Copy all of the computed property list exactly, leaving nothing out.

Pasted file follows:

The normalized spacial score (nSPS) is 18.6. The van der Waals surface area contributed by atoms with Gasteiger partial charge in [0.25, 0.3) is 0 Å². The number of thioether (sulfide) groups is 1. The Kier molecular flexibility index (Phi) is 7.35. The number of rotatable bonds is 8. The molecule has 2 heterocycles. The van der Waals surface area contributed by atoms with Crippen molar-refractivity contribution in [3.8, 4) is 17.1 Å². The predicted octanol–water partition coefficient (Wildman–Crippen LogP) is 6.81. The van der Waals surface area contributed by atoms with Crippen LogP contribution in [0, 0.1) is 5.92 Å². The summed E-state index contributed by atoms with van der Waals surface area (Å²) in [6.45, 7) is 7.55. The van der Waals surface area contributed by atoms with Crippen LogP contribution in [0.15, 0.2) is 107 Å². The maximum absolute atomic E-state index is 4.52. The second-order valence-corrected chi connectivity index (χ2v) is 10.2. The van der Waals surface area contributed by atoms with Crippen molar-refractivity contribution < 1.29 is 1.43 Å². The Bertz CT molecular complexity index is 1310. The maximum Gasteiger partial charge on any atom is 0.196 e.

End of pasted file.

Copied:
The normalized spacial score (nSPS) is 18.6. The van der Waals surface area contributed by atoms with Gasteiger partial charge in [0.25, 0.3) is 0 Å². The number of thioether (sulfide) groups is 1. The Kier molecular flexibility index (Phi) is 7.35. The number of rotatable bonds is 8. The molecule has 2 heterocycles. The van der Waals surface area contributed by atoms with Crippen molar-refractivity contribution in [3.8, 4) is 17.1 Å². The predicted octanol–water partition coefficient (Wildman–Crippen LogP) is 6.81. The van der Waals surface area contributed by atoms with Crippen LogP contribution in [0, 0.1) is 5.92 Å². The summed E-state index contributed by atoms with van der Waals surface area (Å²) in [6.45, 7) is 7.55. The van der Waals surface area contributed by atoms with Crippen LogP contribution in [0.15, 0.2) is 107 Å². The maximum absolute atomic E-state index is 4.52. The second-order valence-corrected chi connectivity index (χ2v) is 10.2. The van der Waals surface area contributed by atoms with Crippen molar-refractivity contribution < 1.29 is 1.43 Å². The Bertz CT molecular complexity index is 1310. The maximum Gasteiger partial charge on any atom is 0.196 e.